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Cymatics (Wiki)

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Resonance made visible with black seeds on a harpsichord soundboard
Cornstarch and water solution under the influence of sine wave vibration

Cymatics (from Greek: κῦμα "wave") is the study of visible sound and vibration, a subset of modal phenomena. Typically the surface of a plate, diaphragm, or membrane is vibrated, and regions of maximum and minimum displacement are made visible in a thin coating of particles, paste, or liquid.[1] Different patterns emerge in the excitatory medium depending on the geometry of the plate and the driving frequency.

The apparatus employed can be simple, such as the ancient Chinese spouting bowl, or Chinese singing fountain, in which copper handles are rubbed and cause the copper bottom elements to vibrate. Other examples are a Chladni Plate[2] or advanced such as the CymaScope, a laboratory instrument that makes visible the inherent geometries within sound and music.[clarification needed]


The generic term for this field of science is the study of modal phenomena, retitled Cymatics by Hans Jenny, a Swiss medical doctor and a pioneer in this field. The word Cymatics derives from the Greek 'kuma' meaning 'billow' or 'wave,' to describe the periodic effects that sound and vibration have on matter.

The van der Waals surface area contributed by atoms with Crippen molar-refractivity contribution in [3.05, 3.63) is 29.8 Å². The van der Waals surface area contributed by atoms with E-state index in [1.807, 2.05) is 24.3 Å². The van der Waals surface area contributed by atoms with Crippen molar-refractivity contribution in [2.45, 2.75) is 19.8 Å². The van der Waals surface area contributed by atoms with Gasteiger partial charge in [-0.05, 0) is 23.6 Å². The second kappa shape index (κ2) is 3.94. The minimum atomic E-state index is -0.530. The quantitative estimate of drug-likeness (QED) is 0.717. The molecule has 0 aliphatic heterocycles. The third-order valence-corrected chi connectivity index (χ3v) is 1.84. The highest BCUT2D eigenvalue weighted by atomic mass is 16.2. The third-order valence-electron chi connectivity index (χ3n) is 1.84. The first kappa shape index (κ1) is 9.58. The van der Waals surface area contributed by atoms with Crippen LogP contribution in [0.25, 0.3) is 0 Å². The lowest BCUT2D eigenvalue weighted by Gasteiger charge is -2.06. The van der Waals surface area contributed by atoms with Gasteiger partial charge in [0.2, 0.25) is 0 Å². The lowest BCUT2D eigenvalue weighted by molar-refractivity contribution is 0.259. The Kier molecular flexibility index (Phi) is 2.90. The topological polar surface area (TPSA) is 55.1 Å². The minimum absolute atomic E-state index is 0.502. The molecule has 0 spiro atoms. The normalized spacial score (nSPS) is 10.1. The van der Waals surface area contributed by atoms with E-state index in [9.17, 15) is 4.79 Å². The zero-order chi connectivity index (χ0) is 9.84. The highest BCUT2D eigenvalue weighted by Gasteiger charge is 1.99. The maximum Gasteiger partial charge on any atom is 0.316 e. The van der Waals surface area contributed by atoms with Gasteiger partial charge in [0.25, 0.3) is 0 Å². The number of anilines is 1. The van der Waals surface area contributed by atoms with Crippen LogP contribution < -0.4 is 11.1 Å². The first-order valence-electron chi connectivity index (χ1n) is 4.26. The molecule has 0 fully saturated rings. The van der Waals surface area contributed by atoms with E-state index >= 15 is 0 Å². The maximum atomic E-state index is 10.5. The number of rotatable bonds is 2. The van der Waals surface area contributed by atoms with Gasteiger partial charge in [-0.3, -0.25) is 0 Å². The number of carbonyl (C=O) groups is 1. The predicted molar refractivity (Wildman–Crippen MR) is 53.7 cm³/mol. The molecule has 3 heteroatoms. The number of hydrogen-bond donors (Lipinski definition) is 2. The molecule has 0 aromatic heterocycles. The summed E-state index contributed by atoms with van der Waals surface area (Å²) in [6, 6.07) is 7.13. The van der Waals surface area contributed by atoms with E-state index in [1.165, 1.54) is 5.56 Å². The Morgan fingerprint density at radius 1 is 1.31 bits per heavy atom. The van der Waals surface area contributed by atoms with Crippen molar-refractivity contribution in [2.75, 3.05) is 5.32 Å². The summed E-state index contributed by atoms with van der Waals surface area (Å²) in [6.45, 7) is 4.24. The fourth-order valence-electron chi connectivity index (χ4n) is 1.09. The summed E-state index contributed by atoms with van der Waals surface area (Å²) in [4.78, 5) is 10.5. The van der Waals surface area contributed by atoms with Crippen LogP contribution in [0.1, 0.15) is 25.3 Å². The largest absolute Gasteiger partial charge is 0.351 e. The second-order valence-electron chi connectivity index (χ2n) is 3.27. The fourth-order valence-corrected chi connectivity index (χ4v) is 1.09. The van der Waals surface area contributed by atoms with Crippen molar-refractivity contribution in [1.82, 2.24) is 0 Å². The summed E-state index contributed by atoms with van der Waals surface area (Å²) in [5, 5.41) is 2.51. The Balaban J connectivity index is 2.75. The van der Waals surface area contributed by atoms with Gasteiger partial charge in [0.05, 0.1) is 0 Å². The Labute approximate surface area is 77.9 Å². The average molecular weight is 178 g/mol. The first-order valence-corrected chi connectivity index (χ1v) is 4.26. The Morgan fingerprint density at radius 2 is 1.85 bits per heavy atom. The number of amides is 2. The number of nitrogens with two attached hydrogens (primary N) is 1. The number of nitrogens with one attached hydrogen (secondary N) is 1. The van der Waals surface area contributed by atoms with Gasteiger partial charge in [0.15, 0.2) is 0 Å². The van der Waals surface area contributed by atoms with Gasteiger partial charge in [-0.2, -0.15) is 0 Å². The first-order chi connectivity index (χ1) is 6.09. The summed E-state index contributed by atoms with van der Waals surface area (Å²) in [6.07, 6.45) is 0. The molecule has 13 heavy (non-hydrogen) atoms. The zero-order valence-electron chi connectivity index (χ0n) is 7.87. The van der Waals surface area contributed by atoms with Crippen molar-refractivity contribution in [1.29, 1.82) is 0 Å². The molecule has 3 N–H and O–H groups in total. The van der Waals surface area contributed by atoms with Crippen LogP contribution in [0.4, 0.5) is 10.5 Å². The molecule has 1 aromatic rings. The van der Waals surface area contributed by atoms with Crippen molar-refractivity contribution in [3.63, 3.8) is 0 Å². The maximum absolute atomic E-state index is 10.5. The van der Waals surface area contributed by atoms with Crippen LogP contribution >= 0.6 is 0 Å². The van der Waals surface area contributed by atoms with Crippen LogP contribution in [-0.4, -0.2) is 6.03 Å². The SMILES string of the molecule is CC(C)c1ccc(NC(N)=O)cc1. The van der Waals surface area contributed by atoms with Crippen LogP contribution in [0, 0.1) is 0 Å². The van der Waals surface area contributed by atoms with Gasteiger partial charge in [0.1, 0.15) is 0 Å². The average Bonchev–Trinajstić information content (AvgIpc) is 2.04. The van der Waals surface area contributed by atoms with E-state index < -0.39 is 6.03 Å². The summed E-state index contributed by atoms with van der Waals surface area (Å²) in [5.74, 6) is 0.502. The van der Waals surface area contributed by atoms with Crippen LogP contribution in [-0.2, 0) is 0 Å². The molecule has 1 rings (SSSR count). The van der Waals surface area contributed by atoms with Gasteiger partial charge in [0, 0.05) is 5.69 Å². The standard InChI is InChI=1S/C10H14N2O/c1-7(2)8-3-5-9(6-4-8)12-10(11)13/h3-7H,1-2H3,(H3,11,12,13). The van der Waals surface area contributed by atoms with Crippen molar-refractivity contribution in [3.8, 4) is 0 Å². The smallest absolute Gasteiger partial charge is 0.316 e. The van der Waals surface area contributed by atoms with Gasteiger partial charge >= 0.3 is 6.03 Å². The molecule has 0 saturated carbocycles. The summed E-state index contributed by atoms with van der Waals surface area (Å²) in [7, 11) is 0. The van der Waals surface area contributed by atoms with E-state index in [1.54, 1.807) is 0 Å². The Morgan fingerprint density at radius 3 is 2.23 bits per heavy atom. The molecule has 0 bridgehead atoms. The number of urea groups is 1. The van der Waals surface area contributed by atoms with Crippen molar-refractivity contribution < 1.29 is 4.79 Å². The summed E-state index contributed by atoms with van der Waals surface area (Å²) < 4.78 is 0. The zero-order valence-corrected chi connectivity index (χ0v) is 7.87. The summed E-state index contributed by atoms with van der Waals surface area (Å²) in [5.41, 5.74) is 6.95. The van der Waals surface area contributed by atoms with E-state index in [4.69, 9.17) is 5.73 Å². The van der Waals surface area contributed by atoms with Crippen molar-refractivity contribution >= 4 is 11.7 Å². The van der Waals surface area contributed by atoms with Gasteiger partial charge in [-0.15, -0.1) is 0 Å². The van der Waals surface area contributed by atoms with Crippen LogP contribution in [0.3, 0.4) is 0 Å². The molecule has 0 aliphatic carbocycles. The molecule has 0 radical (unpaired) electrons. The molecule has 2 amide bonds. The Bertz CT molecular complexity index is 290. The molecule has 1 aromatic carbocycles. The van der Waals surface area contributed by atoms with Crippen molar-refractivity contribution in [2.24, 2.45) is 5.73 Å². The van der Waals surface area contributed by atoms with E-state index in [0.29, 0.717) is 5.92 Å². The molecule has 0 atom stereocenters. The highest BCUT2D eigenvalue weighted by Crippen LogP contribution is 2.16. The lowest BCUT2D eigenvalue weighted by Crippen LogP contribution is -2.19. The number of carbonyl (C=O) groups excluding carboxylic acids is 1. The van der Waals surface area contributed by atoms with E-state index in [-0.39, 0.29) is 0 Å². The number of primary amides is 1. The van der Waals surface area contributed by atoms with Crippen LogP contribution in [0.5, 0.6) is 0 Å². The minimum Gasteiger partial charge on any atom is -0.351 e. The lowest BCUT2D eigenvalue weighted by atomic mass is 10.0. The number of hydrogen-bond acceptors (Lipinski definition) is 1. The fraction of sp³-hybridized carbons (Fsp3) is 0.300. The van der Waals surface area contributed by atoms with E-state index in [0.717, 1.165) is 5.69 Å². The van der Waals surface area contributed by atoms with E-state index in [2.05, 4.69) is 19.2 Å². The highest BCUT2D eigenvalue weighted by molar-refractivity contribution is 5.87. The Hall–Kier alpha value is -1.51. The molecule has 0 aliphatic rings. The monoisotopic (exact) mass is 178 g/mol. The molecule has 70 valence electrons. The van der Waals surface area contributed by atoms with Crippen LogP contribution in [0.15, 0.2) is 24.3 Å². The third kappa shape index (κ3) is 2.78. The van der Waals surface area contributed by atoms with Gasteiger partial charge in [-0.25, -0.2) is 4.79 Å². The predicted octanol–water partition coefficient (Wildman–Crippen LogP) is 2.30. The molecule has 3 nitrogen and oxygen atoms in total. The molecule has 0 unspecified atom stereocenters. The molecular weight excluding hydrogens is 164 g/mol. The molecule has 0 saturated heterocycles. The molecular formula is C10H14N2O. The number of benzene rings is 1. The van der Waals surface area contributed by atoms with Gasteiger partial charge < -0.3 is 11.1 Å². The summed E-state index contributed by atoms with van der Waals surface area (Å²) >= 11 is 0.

The study of the patterns produced by vibrating bodies has a venerable history. One of the earliest to record that an oscillating body displayed regular patterns was Galileo Galilei. In Dialogue Concerning the Two Chief World Systems (1632), he wrote:

As I was scraping a brass plate with a sharp iron chisel in order to remove some spots from it and was running the chisel rather rapidly over it, I once or twice, during many strokes, heard the plate emit a rather strong and clear whistling sound: on looking at the plate more carefully, I noticed a long row of fine streaks parallel and equidistant from one another. Scraping with the chisel over and over again, I noticed that it was only when the plate emitted this hissing noise that any marks were left upon it; when the scraping was not accompanied by this sibilant note there was not the least trace of such marks.[3]